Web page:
PC(1) BSD General Commands Manual PC(1)NAMEpc — Pascal compiler
SYNOPSISpc [option] [-i name ...] name ...
Pc is a Pascal compiler. If given an argument file ending with .p, it
will compile the file and load it into an executable file called, by
A program may be separated into more than one .p file. Pc will compile a
number of argument .p files into object files (with the extension .o in
place of .p). Object files may then be loaded into an executable a.out
file. Exactly one object file must supply a program statement to suc‐
cessfully create an executable a.out file. The rest of the files must
consist only of declarations which logically nest within the program.
References to objects shared between separately compiled files are
allowed if the objects are declared in included header files, whose names
must end with .h. Header files may only be included at the outermost
level, and thus declare only globally available objects. To allow
functions and procedures to be declared, an external directive has been
added, whose use is similar to the forward directive but restricted to
appear only in .h files. Function and procedure bodies may not appear in
.h files. A binding phase of the compiler checks that declarations are
used consistently, to enforce the type checking rules of Pascal.
Object files created by other language processors may be loaded together
with object files created by pc. The functions and procedures they
define must have been declared in .h files included by all the .p files
which call those routines. Calling conventions are as in C, with var
parameters passed by address.
See the Berkeley Pascal User's Manual for details.
The following options have the same meaning as in cc(1) and f77(1). See
ld(1) for load-time options.
-c Suppress loading and produce `.o' file(s) from source file(s).
-g Have the compiler produce additional symbol table information for
-w Suppress warning messages.
-p Prepare object files for profiling, see prof(1).
-O Invoke an object-code improver.
-S Compile the named program, and leave the assembler-language out‐
put on the corresponding file suffixed `.s'. (No `.o' is cre‐
Name the final output file output instead of a.out.
The following options are peculiar to pc.
-C Compile code to perform runtime checks, verify assert calls, and
initialize all variables to zero as in pi.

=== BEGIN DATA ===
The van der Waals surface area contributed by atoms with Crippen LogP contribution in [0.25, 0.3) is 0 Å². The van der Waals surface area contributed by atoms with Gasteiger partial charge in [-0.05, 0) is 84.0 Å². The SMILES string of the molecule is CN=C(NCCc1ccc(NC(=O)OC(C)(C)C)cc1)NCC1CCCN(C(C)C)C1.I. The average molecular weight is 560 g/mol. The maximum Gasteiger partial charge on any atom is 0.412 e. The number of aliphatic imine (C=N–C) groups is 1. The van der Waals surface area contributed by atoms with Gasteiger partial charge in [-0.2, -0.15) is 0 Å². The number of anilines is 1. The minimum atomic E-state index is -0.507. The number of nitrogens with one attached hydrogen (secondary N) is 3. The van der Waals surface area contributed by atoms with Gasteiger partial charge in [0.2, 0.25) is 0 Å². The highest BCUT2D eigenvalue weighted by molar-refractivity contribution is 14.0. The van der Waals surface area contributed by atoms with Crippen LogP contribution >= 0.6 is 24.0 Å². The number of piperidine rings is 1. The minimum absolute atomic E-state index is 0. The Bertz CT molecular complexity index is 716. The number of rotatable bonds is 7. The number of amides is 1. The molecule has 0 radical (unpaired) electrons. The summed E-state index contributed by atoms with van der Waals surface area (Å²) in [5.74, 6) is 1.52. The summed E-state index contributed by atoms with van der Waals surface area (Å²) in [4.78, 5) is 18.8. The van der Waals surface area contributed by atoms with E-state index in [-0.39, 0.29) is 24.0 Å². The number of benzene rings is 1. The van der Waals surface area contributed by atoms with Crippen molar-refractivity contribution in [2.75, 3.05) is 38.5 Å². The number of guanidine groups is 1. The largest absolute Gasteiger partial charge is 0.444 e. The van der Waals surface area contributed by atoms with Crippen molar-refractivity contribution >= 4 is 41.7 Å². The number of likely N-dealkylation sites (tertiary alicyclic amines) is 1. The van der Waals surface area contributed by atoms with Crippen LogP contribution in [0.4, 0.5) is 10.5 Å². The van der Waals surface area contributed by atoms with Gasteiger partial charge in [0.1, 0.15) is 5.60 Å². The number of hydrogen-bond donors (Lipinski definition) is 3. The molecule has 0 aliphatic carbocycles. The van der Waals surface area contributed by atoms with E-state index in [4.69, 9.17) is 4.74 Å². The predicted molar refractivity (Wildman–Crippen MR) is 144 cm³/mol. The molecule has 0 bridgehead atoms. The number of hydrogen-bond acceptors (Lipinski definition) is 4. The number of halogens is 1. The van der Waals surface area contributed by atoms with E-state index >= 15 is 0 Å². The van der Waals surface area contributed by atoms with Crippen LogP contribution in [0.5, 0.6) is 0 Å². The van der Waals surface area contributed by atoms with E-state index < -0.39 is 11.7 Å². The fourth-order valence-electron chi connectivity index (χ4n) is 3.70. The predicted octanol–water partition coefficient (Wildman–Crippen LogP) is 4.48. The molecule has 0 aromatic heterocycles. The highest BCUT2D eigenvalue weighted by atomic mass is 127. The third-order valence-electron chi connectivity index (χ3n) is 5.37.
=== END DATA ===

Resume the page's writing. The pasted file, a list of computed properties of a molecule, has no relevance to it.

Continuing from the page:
-b Block buffer the file output.
-i Produce a listing for the specified procedures, functions and
-l Make a program listing during translation.
-s Accept standard Pascal only; non-standard constructs cause warn‐
Use the given directory for compiler temporary files.
-z Allow execution profiling with pxp by generating statement coun‐
ters, and arranging for the creation of the profile data file
pmon.out when the resulting object is executed.
Other arguments are taken to be loader option arguments, perhaps
libraries of pc compatible routines. Certain flags can also be con‐
trolled in comments within the program as described in the Berkeley
Pascal User's Manual.
file.p Pascal source files.
/lib/f1 Code generator.
/usr/lib/pc2 Runtime integrator (inline expander).
/lib/c2 Peephole optimizer.
/usr/lib/pc3 Separate compilation consistency checker.
/usr/lib/pc2.*strings Text of the error messages.
/usr/lib/how_pc Basic usage explanation.
/usr/lib/libpc.a Intrinsic functions and I/O library.
/usr/lib/libm.a Math library.
/lib/libc.a Standard library, see intro(3).
SEE ALSOpi(1), pxp(1), pxref(1),
Berkeley Pascal User's Manual.
The pc appeared in 4.0BSD.
For a basic explanation do
See pi(1). for an explanation of the error message format. Internal
errors cause messages containing the word SNARK.
The keyword packed is recognized but has no effect.
The binder is not as strict as described here, with regard to the rules
about external declarations only in `.h' files and including `.h' files
only at the outermost level. It will be made to perform these checks in
its next incarnation, so users are warned not to be sloppy.
The -z flag doesn't work for separately compiled files.
Because the -s option is usurped by the compiler, it is not possible to
pass the strip option to the loader. Thus programs which are to be
stripped, must be run through strip(1) after they are compiled.
4th Berkeley Distribution June 6, 1993 4th Berkeley Distribution